Rivets are metal fastenings that are usually beaten into materials to pin them in place permanently. Cromwell stock a range of different types of rivets from well known manufacturers like Qualfast and our own brand Kennedy.
Rivets are used to fasten sheets of metal together; they feature a head and a stem. The rivet is punched through or placed into a pilot hole and then the tail is deformed, usually by pounting the tail until it firmly holds in position. Once beaten the tail resembles a dumbbell shape.
Rivets can be used for either lap or butt joints with a variety of different rivet configurations, including single, double and zig-zag formations.
• Blind rivets - Used when it isn't possible to see the other side of a join (blind). Used in a variety of sectors including aerospace, shipbuilding, and electronics.
• Drive rivets - A type of blind rivet that features a short mandrel atop the head. When driven in with a hammer it causes the end inserted into the hole to flare.
• Flush rivet - Provides good aesthetics and eliminates aerodynamic drag. They features countersunk heads and a countersunk hole which is why they are referred to as countersunk rivets.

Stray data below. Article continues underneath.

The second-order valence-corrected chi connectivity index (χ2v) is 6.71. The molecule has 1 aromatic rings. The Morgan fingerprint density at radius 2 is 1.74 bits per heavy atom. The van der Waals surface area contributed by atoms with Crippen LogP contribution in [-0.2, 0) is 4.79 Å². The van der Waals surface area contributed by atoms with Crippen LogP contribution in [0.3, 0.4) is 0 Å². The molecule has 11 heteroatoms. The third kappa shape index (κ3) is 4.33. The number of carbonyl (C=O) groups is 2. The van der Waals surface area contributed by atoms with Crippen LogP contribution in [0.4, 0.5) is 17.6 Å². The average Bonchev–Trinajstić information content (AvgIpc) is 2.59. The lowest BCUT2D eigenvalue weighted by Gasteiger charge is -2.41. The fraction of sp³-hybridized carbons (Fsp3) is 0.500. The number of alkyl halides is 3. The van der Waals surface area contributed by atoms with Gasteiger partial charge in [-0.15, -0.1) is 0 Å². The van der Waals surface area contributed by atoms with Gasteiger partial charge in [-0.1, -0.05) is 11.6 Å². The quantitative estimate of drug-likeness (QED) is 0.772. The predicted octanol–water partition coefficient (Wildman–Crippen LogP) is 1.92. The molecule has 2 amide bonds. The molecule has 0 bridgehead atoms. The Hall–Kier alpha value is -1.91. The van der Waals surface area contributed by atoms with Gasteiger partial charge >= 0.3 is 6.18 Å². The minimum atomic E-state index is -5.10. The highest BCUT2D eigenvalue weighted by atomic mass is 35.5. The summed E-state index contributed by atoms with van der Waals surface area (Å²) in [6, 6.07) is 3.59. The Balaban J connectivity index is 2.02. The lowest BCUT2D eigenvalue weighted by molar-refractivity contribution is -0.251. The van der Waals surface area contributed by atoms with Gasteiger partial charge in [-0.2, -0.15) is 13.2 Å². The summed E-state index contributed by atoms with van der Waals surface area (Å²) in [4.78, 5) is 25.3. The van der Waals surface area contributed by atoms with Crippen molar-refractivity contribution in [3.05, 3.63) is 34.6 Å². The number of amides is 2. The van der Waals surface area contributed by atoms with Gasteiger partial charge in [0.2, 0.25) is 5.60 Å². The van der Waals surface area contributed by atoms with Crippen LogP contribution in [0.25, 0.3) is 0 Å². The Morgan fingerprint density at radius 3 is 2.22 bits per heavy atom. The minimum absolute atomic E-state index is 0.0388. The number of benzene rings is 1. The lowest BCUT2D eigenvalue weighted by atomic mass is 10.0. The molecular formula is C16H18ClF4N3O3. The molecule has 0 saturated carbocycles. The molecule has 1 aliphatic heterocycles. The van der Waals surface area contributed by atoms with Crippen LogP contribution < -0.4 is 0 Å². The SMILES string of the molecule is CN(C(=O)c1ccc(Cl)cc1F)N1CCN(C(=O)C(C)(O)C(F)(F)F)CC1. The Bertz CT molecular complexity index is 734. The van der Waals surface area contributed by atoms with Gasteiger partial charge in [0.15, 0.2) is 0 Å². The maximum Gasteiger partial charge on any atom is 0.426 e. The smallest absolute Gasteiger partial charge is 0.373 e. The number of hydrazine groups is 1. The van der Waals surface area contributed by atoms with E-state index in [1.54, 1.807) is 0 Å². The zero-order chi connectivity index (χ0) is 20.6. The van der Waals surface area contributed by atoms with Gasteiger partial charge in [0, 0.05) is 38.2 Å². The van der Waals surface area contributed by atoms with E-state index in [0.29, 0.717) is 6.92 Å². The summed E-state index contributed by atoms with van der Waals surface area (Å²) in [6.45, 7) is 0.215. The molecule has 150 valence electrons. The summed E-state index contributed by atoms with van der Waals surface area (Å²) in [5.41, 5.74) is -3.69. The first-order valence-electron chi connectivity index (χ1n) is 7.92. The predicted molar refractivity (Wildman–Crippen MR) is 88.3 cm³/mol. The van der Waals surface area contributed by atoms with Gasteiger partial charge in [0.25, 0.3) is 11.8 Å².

• Friction-lock rivet - Available as countersunk or dome shaped, and resembling an expanding bolt, these early forms of blind rivet were the first to be used in aerospace applications.
• Oscar rivets - These types feature splits along the hollow shaft. This causes the shaft to bend and flare outwards as the mandrel is drawn into the rivet creating a wider surface area and securing the rivet in place.
• Self-piercing rivets - These rivets feature a chamfered poke to pierce materials to be joined. They can be used to create a water or gas-tight joint as the top sheet is pierced but not the bottom.
• Solid rivets (also known as round head rivets) - One of the oldest and an a stalwart of fasteners.
• Structural steel rivets - High-strength bolts have effectively made this type of rivet redundant but it is still found occasionally.
• Type of join - Does the surface need to account for drag or is the join blind?
Why are rivets used?
Rivets create a join that is both stronger and tighter than a screw of the same diameter could achieve.